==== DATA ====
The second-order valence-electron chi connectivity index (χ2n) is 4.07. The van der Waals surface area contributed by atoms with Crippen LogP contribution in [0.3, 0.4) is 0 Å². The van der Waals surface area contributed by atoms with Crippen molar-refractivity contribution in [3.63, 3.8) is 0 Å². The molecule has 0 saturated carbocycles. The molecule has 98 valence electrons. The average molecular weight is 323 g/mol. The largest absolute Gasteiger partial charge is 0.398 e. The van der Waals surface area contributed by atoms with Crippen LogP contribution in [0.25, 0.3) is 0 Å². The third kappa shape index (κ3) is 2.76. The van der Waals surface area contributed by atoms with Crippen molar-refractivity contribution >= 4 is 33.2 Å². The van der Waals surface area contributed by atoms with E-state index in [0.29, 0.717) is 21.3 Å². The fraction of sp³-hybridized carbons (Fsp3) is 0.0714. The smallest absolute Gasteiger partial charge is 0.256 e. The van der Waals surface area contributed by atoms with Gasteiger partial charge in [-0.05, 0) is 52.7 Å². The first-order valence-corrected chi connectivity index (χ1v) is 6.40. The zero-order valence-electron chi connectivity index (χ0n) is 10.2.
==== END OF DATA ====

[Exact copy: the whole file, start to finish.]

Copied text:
The second-order valence-electron chi connectivity index (χ2n) is 4.07. The van der Waals surface area contributed by atoms with Crippen LogP contribution in [0.3, 0.4) is 0 Å². The van der Waals surface area contributed by atoms with Crippen molar-refractivity contribution in [3.63, 3.8) is 0 Å². The molecule has 0 saturated carbocycles. The molecule has 98 valence electrons. The average molecular weight is 323 g/mol. The largest absolute Gasteiger partial charge is 0.398 e. The van der Waals surface area contributed by atoms with Crippen LogP contribution in [0.25, 0.3) is 0 Å². The third kappa shape index (κ3) is 2.76. The van der Waals surface area contributed by atoms with Crippen molar-refractivity contribution >= 4 is 33.2 Å². The van der Waals surface area contributed by atoms with E-state index in [0.29, 0.717) is 21.3 Å². The fraction of sp³-hybridized carbons (Fsp3) is 0.0714. The smallest absolute Gasteiger partial charge is 0.256 e. The van der Waals surface area contributed by atoms with Gasteiger partial charge in [-0.05, 0) is 52.7 Å². The first-order valence-corrected chi connectivity index (χ1v) is 6.40. The zero-order valence-electron chi connectivity index (χ0n) is 10.2.